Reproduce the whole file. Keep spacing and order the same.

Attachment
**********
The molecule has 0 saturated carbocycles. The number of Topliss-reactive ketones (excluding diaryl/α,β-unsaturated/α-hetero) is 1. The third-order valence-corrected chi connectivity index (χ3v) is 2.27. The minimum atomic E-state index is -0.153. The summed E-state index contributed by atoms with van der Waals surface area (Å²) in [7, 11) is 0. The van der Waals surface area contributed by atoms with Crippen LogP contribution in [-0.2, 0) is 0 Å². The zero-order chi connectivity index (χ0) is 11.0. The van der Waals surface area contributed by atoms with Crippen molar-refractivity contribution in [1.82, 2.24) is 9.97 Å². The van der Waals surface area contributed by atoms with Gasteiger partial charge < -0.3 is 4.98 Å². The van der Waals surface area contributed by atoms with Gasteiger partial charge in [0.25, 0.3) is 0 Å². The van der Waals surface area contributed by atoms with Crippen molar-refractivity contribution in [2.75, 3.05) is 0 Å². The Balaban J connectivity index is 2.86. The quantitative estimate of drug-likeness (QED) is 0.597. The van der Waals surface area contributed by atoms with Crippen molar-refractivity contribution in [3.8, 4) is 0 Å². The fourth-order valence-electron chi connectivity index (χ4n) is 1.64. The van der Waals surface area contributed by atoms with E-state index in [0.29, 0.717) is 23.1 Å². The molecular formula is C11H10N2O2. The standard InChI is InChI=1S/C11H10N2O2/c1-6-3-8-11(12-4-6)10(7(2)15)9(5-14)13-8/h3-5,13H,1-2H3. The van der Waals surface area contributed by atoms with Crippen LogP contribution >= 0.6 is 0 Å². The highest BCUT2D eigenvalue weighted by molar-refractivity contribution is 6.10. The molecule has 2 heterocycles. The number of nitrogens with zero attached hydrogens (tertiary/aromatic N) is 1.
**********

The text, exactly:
The molecule has 0 saturated carbocycles. The number of Topliss-reactive ketones (excluding diaryl/α,β-unsaturated/α-hetero) is 1. The third-order valence-corrected chi connectivity index (χ3v) is 2.27. The minimum atomic E-state index is -0.153. The summed E-state index contributed by atoms with van der Waals surface area (Å²) in [7, 11) is 0. The van der Waals surface area contributed by atoms with Crippen LogP contribution in [-0.2, 0) is 0 Å². The zero-order chi connectivity index (χ0) is 11.0. The van der Waals surface area contributed by atoms with Crippen molar-refractivity contribution in [1.82, 2.24) is 9.97 Å². The van der Waals surface area contributed by atoms with Gasteiger partial charge < -0.3 is 4.98 Å². The van der Waals surface area contributed by atoms with Gasteiger partial charge in [0.25, 0.3) is 0 Å². The van der Waals surface area contributed by atoms with Crippen molar-refractivity contribution in [2.75, 3.05) is 0 Å². The Balaban J connectivity index is 2.86. The quantitative estimate of drug-likeness (QED) is 0.597. The van der Waals surface area contributed by atoms with Crippen molar-refractivity contribution in [3.8, 4) is 0 Å². The fourth-order valence-electron chi connectivity index (χ4n) is 1.64. The van der Waals surface area contributed by atoms with E-state index in [0.29, 0.717) is 23.1 Å². The molecular formula is C11H10N2O2. The standard InChI is InChI=1S/C11H10N2O2/c1-6-3-8-11(12-4-6)10(7(2)15)9(5-14)13-8/h3-5,13H,1-2H3. The van der Waals surface area contributed by atoms with Crippen LogP contribution >= 0.6 is 0 Å². The highest BCUT2D eigenvalue weighted by molar-refractivity contribution is 6.10. The molecule has 2 heterocycles. The number of nitrogens with zero attached hydrogens (tertiary/aromatic N) is 1.